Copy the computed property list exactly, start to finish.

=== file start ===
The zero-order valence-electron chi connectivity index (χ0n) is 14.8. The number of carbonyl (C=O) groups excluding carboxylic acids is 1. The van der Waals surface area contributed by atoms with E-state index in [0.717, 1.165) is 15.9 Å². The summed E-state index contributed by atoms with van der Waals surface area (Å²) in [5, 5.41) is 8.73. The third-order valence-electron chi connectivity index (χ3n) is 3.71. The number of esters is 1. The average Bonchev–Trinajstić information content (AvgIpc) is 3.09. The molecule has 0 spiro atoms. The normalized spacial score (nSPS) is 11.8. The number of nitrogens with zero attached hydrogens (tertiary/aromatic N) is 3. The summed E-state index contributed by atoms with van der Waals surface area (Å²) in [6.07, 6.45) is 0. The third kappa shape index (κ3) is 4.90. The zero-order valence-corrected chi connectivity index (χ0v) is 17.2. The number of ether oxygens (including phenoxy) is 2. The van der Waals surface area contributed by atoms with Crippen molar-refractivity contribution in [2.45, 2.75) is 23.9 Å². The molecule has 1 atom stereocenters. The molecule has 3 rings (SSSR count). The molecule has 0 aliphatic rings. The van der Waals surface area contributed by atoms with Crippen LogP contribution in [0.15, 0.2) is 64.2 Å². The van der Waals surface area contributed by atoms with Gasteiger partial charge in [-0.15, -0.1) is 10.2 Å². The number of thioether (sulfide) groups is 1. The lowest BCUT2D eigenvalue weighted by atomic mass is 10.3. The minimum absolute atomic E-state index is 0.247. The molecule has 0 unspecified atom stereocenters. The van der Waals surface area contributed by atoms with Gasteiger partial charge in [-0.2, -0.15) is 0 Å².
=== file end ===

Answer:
The zero-order valence-electron chi connectivity index (χ0n) is 14.8. The number of carbonyl (C=O) groups excluding carboxylic acids is 1. The van der Waals surface area contributed by atoms with E-state index in [0.717, 1.165) is 15.9 Å². The summed E-state index contributed by atoms with van der Waals surface area (Å²) in [5, 5.41) is 8.73. The third-order valence-electron chi connectivity index (χ3n) is 3.71. The number of esters is 1. The average Bonchev–Trinajstić information content (AvgIpc) is 3.09. The molecule has 0 spiro atoms. The normalized spacial score (nSPS) is 11.8. The number of nitrogens with zero attached hydrogens (tertiary/aromatic N) is 3. The summed E-state index contributed by atoms with van der Waals surface area (Å²) in [6.07, 6.45) is 0. The third kappa shape index (κ3) is 4.90. The zero-order valence-corrected chi connectivity index (χ0v) is 17.2. The number of ether oxygens (including phenoxy) is 2. The van der Waals surface area contributed by atoms with Crippen molar-refractivity contribution in [2.45, 2.75) is 23.9 Å². The molecule has 1 atom stereocenters. The molecule has 3 rings (SSSR count). The molecule has 0 aliphatic rings. The van der Waals surface area contributed by atoms with Crippen LogP contribution in [0.15, 0.2) is 64.2 Å². The van der Waals surface area contributed by atoms with Gasteiger partial charge in [-0.15, -0.1) is 10.2 Å². The number of thioether (sulfide) groups is 1. The lowest BCUT2D eigenvalue weighted by atomic mass is 10.3. The minimum absolute atomic E-state index is 0.247. The molecule has 0 unspecified atom stereocenters. The van der Waals surface area contributed by atoms with Gasteiger partial charge in [-0.2, -0.15) is 0 Å².